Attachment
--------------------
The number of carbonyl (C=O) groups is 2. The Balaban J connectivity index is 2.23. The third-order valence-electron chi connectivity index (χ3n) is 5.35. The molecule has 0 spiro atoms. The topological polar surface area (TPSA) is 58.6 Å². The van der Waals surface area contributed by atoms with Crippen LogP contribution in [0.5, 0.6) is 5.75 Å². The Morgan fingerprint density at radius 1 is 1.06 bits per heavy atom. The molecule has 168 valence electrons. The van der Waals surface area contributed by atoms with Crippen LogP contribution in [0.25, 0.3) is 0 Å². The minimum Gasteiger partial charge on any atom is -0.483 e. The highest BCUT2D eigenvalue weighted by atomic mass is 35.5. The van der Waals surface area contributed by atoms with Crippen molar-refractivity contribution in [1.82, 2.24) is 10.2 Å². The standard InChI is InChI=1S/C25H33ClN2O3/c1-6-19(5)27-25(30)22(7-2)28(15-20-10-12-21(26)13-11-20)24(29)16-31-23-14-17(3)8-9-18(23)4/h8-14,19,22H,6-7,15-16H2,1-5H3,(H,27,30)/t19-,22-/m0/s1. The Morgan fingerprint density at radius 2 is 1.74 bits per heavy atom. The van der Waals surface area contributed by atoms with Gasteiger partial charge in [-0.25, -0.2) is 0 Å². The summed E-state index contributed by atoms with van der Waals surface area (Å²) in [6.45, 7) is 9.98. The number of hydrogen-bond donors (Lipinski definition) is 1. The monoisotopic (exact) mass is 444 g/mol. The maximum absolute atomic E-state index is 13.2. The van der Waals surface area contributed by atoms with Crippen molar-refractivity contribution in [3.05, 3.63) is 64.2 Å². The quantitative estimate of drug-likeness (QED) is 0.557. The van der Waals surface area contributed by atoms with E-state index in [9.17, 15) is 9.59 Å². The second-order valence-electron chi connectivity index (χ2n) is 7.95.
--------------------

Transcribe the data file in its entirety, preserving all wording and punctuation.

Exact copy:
The number of carbonyl (C=O) groups is 2. The Balaban J connectivity index is 2.23. The third-order valence-electron chi connectivity index (χ3n) is 5.35. The molecule has 0 spiro atoms. The topological polar surface area (TPSA) is 58.6 Å². The van der Waals surface area contributed by atoms with Crippen LogP contribution in [0.5, 0.6) is 5.75 Å². The Morgan fingerprint density at radius 1 is 1.06 bits per heavy atom. The molecule has 168 valence electrons. The van der Waals surface area contributed by atoms with Crippen LogP contribution in [0.25, 0.3) is 0 Å². The minimum Gasteiger partial charge on any atom is -0.483 e. The highest BCUT2D eigenvalue weighted by atomic mass is 35.5. The van der Waals surface area contributed by atoms with Crippen molar-refractivity contribution in [1.82, 2.24) is 10.2 Å². The standard InChI is InChI=1S/C25H33ClN2O3/c1-6-19(5)27-25(30)22(7-2)28(15-20-10-12-21(26)13-11-20)24(29)16-31-23-14-17(3)8-9-18(23)4/h8-14,19,22H,6-7,15-16H2,1-5H3,(H,27,30)/t19-,22-/m0/s1. The Morgan fingerprint density at radius 2 is 1.74 bits per heavy atom. The van der Waals surface area contributed by atoms with Gasteiger partial charge in [-0.25, -0.2) is 0 Å². The summed E-state index contributed by atoms with van der Waals surface area (Å²) in [6.45, 7) is 9.98. The number of hydrogen-bond donors (Lipinski definition) is 1. The monoisotopic (exact) mass is 444 g/mol. The maximum absolute atomic E-state index is 13.2. The van der Waals surface area contributed by atoms with Crippen molar-refractivity contribution in [3.05, 3.63) is 64.2 Å². The quantitative estimate of drug-likeness (QED) is 0.557. The van der Waals surface area contributed by atoms with E-state index in [9.17, 15) is 9.59 Å². The second-order valence-electron chi connectivity index (χ2n) is 7.95.